The selection of a vice presidential running mate is one of those political rituals so firmly fixed you can practically set a watch by it.
The presumptive presidential nominees quietly vet assorted prospects. Observers loudly — if blindly — speculate on who’s in the running. Names are floated, then shot down.
The pundits solemnly remind us this will be The First Executive Decision the White House hopefuls make after emerging from the muck of the primaries, offering a glimpse inside their heads if not their political souls.
Democrat Hillary Clinton and Republican Donald Trump are both now deeply immersed in the process, having narrowed their prospects to roughly half a dozen finalists, though few know the actual number, much less the names of those under serious consideration. More on that in a moment.
What does the Constitution say about qualifying for the vice presidency?
Article 2 states that the vice president must be a natural-born U.S. citizen, at least 35 years old and an inhabitant of the United States for at least 14 years at the time of his or her swearing in. That’s it.
Yes, in theory. But in reality, the choice comes down to a series of political calculations — chief among them, who can help a candidate win the White House in November — as well as personal considerations, not least whether two people sharing a ticket can get along. It’s sort of like a marriage with no chance of dissolution for at least four years.
What factors go into the decision?
Typically, candidates seek some kind of balance: ideological, demographic, geographic. In 2008, Barack Obama, a national newcomer, chose the archetypal Washington insider, Joe Biden. In 1980, Ronald Reagan chose George H.W. Bush, who was politically more moderate and made up for the ex-California governor’s lack of foreign policy experience.
Who are some of those being talked about this time?
Naming them is really a pointless exercise. There’s a good rule of thumb when it comes to the vice presidential selection process: Those who know don’t talk. And those who talk probably don’t know.
C’mon. Live a little!
OK, fine. Those rumored to be on Clinton’s short list include Rep. Xavier Becerra of Los Angeles, Housing and Urban Development Secretary Julian Castro, Labor Secretary Thomas E. Perez and Sens. Sherrod Brown of Ohio, Tim Kaine of Virginia and Elizabeth Warren of Massachusetts.
There’s no love lost between Clinton and Sanders after their bruising fight for the Democratic nomination. Sanders didn’t expect to be seriously considered for the No. 2 slot, and Clinton has apparently obliged him.
Is there a clear-cut favorite?
That’s impossible to say. Each of the prospects offers benefits and potential drawbacks. Becerra, Castro and Perez would be history-making candidates, with strong appeal to Latino voters. But it’s unclear they would pass the prospective commander-in-chief test. Warren might convince Sanders diehards to back Clinton, but she and the presumptive nominee haven’t had the warmest personal relationship. Brown could help in a key battleground state, but if elected would leave a Republican, Ohio Gov. John Kasich, to name his replacement.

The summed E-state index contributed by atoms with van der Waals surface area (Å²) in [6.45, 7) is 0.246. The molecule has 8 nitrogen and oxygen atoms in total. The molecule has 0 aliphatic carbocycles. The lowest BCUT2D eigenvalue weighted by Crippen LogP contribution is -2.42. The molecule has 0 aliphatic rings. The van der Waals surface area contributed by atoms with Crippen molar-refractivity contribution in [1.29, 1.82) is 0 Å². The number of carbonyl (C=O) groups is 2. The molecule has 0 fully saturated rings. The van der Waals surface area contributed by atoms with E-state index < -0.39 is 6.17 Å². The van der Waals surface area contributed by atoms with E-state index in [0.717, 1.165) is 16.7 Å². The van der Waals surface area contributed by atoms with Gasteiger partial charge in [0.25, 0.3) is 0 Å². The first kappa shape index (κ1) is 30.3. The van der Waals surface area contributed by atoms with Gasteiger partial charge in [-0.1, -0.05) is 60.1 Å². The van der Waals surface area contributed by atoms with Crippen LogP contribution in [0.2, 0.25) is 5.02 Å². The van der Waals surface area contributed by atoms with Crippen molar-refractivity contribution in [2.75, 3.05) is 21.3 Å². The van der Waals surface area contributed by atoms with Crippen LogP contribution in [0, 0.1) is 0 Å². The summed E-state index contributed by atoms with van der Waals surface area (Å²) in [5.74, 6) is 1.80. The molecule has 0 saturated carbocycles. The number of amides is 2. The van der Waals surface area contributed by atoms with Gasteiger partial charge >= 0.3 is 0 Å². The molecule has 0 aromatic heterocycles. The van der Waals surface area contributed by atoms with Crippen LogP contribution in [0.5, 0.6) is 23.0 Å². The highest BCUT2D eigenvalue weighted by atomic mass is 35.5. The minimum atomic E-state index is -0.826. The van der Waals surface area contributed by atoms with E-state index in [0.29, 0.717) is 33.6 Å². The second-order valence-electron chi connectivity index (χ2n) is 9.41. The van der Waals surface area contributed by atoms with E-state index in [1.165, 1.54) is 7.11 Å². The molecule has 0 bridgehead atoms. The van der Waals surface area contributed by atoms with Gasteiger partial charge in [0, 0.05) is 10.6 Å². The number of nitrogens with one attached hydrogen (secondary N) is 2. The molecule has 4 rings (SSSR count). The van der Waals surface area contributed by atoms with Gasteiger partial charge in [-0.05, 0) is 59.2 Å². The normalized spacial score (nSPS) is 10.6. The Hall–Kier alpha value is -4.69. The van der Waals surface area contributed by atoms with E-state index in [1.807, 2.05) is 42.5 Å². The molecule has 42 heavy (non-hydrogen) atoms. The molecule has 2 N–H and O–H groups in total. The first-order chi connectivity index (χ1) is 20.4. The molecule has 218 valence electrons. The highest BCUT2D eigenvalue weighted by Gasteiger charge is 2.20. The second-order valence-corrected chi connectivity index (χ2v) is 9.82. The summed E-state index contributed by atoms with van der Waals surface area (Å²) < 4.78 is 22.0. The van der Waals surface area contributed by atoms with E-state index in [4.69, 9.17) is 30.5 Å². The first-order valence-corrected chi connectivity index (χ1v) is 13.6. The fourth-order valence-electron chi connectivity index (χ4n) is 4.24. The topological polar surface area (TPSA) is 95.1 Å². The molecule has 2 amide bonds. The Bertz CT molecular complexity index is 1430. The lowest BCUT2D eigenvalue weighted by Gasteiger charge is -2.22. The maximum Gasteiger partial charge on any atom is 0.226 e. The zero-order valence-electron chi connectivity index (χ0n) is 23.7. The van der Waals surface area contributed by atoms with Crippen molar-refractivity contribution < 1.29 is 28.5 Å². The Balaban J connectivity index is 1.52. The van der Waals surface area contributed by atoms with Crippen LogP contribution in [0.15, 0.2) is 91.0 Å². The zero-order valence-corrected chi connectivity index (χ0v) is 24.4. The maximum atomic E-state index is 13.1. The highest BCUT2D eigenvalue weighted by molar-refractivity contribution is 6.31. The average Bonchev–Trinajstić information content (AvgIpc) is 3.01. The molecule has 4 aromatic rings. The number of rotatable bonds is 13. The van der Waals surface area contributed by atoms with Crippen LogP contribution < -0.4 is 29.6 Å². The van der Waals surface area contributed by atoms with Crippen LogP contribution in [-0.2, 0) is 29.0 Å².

That leaves Tim Kaine.
Who might be the safest and most conventional pick, and thus the least exciting.
Whom is Donald Trump considering?
He’s in a different situation than Clinton. Usually there is no shortage of prospects eager to run for vice president, however much they hide their ambitions. (Which is part of the application process, humility being the better part of virtue when you’re trying out for country’s highest-profile No. 2 job.) But in Trump’s case, a combination of his combustible personality and the steep odds he faces in November have caused many leading prospects — such as Florida Sen. Marco Rubio and Govs. Scott Walker of Wisconsin and Kasich of Ohio — to remove themselves from consideration. On Wednesday, Rubio said he would seek reelection to the Senate in November after repeatedly saying he would not.
Whom does that leave?
Former House Speaker Newt Gingrich is openly auditioning for the job, as are former Sen. Scott Brown of Massachusetts and New Jersey Gov. Chris Christie. Others haven’t flat-out said “no,” which, in the fashion of a nod and wink, signals their interest. Those include Sen. Tom Cotton of Arkansas, Oklahoma Gov. Mary Fallin and former Arizona Gov. Jan Brewer. But there’s really no way of knowing what Trump might be thinking or who else is on his list.
Any clear favorite?
Again, no. All of those prospects have off-setting strengths and weaknesses.
What about the good of the country?
Well, it certainly does my heart good to hear that question! For all their many differences, Trump and Clinton both say they have the same No. 1 priority in choosing a running mate: Each wants someone who could immediately step into the presidency if need be.
Didn’t John Nance Garner, a Texan who served two terms as Franklin Roosevelt’s vice president, disparage the job as not being worth “a bucket of warm spit?”
He actually used a more pungent word.
Yes, but to his larger point?
The job has changed greatly since the days when a vice president was like a potted plant, to be watered and dusted every now and then but otherwise ignored. Every vice president since Walter Mondale, Jimmy Carter’s No. 2, has played a substantive role and often been a very important player in his respective administration.
When will Trump and Clinton make their selection known?
Trump says he will announce his pick Friday in Manhattan. Clinton will wait until after Trump reveals his choice before revealing her selection. Her timing is anyone’s guess, so feel free to speculate. Everybody else is.
Twitter: For more political news and analysis follow me @markzbarabak